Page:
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Tips for telephone interviews

teleEmployers are increasingly using telephone interviews, both as a quick screening process to check candidates against a set of criteria, and in place of standard face-to-face meetings.

If you’re invited to take part in a full-length phone interview, you’ll need to prepare as thoroughly as you would normally. In addition, because you won’t be able to see the recruiter (unless it’s a video call) you’ll need to employ a different range of techniques to build rapport and get your message across.

Get a room
Once you’re given a date and time for the call, organise somewhere quiet to take it.

‘You won’t want to feel that others are listening in, so make sure you’re in a room where you won’t be disturbed, advises Clare Whitmell, who blogs on careers

Clare suggests getting there 10 minutes before the call starts, ‘this will give you time to settle in and go through your notes’, and warns to keep background noise to a minimum, ‘chewing, smoking and drinking will all be amplified down the phone.’

If you take the call at your desk, be sure to turn your computer off, says John Lees, career coach and author of The Interview Expert.

‘Otherwise you may be tempted to read emails or consult Google while you are speaking, which will cause you to lose concentration, which will come across in your voice. Any documents you need, including your CV, should be printed off and to hand.’  

Dress to impress
OK, so a phone interviewer isn’t going to see what you’re wearing – but does that mean you can wear your dressing gown?

‘Phone interviews seem more relaxed because you can do them from home – but that doesn’t mean you should go to any less effort,’ says Rob Williams, an occupational psychologist and author of “Brilliant Verbal Reasoning Tests” and “Brilliant Numeracy Tests”.

‘Wearing business attire will help you get in the right frame of mind, and ensure that your responses aren’t too laid-back.’

Keep it clear and concise
Without visual clues that a face-to-face conversation provides, it’s even more important to get your message across effectively.

John explains: ‘Your voice has to do all the work, including establishing a relationship. Use your voice actively – think about volume, pace, and pitch so that you sound interested and enthusiastic.  If you need a bit of extra confidence, take the phone call standing up. And remember to smile – it will make you sound more positive and friendly.’

Without eye contact to build rapport, you’ll need to a connection other ways.

‘Be sure you know the name of the person interviewing you and use that name from time to time,’ says John. ‘And accept any invitation for small talk at the beginning and the end of the interview as this is your only chance to build a relationship.

‘When you first answer the phone, announce your name with enthusiasm – you don’t want to start sounding flat, or as if you’ve been interrupted.’

Slow down
While time is usually limited in a phone interview, you need to resist the temptation to speed up.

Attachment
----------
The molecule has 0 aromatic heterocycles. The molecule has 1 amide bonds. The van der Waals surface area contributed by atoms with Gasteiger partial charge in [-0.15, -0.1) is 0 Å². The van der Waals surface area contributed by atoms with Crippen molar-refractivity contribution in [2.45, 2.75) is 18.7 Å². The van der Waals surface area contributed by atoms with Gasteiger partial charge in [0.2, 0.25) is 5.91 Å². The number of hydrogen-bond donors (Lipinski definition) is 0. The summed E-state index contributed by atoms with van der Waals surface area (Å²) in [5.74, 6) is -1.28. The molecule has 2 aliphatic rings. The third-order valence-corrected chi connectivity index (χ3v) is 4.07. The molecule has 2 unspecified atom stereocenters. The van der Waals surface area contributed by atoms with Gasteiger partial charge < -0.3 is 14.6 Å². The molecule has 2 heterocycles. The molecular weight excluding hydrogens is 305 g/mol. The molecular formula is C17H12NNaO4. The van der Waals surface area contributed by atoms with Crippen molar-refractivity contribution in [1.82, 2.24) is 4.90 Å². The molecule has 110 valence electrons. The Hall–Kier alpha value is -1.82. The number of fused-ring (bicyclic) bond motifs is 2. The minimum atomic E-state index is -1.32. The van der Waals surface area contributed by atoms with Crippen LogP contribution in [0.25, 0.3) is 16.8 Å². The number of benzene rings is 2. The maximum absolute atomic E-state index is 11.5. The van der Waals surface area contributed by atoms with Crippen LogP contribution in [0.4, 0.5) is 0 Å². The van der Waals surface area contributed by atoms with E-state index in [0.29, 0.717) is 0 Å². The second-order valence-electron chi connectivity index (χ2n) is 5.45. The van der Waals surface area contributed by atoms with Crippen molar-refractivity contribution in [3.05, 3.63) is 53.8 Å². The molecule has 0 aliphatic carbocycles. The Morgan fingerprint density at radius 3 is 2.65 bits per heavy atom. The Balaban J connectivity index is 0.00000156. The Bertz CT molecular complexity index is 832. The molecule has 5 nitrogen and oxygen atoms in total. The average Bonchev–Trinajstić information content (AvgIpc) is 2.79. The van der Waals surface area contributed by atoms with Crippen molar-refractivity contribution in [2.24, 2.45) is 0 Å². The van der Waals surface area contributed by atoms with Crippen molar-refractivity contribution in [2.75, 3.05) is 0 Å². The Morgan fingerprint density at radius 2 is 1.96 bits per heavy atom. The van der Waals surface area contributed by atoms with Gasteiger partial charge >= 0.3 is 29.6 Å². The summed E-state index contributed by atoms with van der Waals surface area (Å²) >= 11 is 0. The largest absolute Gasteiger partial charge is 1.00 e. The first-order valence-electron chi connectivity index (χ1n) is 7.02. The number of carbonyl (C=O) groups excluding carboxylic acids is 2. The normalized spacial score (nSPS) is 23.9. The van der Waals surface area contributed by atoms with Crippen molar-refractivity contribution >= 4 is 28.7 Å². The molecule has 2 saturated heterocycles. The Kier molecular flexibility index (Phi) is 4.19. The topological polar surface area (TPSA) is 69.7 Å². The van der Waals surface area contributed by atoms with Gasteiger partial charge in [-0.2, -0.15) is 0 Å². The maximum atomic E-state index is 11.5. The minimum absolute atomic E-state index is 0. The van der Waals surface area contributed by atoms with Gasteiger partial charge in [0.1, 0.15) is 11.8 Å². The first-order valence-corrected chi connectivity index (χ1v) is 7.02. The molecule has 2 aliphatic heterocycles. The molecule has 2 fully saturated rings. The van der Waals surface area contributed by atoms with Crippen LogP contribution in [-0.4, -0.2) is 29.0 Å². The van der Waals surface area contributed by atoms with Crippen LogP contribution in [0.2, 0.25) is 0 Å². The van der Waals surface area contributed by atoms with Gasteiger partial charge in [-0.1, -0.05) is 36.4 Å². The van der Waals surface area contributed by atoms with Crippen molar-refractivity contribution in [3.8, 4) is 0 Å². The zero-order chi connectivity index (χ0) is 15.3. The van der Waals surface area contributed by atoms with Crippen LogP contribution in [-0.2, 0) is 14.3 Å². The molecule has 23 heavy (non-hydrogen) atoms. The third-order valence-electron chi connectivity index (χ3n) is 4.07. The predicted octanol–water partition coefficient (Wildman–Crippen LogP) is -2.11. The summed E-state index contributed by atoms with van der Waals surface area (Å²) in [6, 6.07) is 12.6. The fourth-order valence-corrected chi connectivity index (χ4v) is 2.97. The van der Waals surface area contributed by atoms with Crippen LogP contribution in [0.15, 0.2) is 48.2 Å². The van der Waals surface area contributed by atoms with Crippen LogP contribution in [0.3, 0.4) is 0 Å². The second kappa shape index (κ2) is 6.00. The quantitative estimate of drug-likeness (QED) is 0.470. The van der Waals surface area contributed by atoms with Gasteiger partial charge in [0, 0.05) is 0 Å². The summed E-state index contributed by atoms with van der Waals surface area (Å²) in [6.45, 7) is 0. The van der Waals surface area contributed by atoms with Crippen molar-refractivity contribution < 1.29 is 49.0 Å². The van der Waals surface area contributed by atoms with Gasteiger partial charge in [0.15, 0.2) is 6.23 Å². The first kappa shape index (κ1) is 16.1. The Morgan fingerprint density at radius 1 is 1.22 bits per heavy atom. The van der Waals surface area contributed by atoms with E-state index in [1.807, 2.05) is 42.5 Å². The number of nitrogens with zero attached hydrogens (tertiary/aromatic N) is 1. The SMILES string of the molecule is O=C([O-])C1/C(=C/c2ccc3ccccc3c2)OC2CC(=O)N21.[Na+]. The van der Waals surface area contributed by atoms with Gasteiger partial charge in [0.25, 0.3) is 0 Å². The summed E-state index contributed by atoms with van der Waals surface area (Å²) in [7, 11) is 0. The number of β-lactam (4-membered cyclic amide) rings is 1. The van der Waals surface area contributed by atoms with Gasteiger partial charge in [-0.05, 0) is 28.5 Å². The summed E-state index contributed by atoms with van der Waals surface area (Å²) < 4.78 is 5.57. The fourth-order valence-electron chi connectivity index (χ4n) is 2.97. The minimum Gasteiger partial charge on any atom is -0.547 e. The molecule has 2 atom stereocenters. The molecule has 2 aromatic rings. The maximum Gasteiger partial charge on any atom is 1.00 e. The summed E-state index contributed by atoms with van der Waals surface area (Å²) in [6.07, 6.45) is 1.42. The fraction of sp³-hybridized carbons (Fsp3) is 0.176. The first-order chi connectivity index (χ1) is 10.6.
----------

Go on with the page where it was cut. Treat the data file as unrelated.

Rob says: ‘Make an effort to slow down and speak clearly and concisely. If you pause occasionally, it will also allow the interviewer to interrupt you and ask questions without feeling uncomfortable.

‘If you need time to collect your thoughts before answering a question, make your interviewer aware that you’re thinking – don’t descend into an ominous silence that may give the wrong impression.’

Remember that your interviewer will be taking notes throughout, so is unlikely to speak continuously.

‘Don’t let this put you off. They are likely to have a set script including structured questions to go through with you. Again, don’t let this formal structure put you off your stride,’ says Rob.

If the person on the other end of the line goes quiet, they could be making notes – or waiting for you to expand on your answer. If you’re not sure, ask for clarification.

Rob suggests asking questions like, ‘Would you like me to give more examples’ or ‘Would you like me to expand further?’

Know what’s coming next
Ask what structure the process will take before the day, or at least at the start of the call, so you know what to expect. How long will it last? Will there be more than one person on the line? Are you going to be asked competency based questions? Will you be offered a choice of topics to brainstorm?

‘If you feel nervous, practise with someone on the phone beforehand,’ suggests Clare. ‘It will give you confidence and provide useful feedback on areas for improvement. The more confident you feel, the less likely you’ll show telltale signs of nervousness, such as a wobbly voice, or too-fast delivery.

‘Don’t forget to thank the interviewer at the end of the call for their time, and ask about the next stage in the application process – when you might hear back, for example.

‘Ask for their email address and you can write to say thank you and reiterate your interest in the role, as well as outline any key points you feel needed further clarification.’

Book links

The Interview Expert: How to get the job you want by John Lees:

Brilliant Verbal Reasoning Tests – Everything You Need to Know to Pass Verbal Reasoning Tests by Rob Williams:

Brilliant Numeracy Tests: Everything You Need to Know to Pass Numeracy Tests by Rob Williams:

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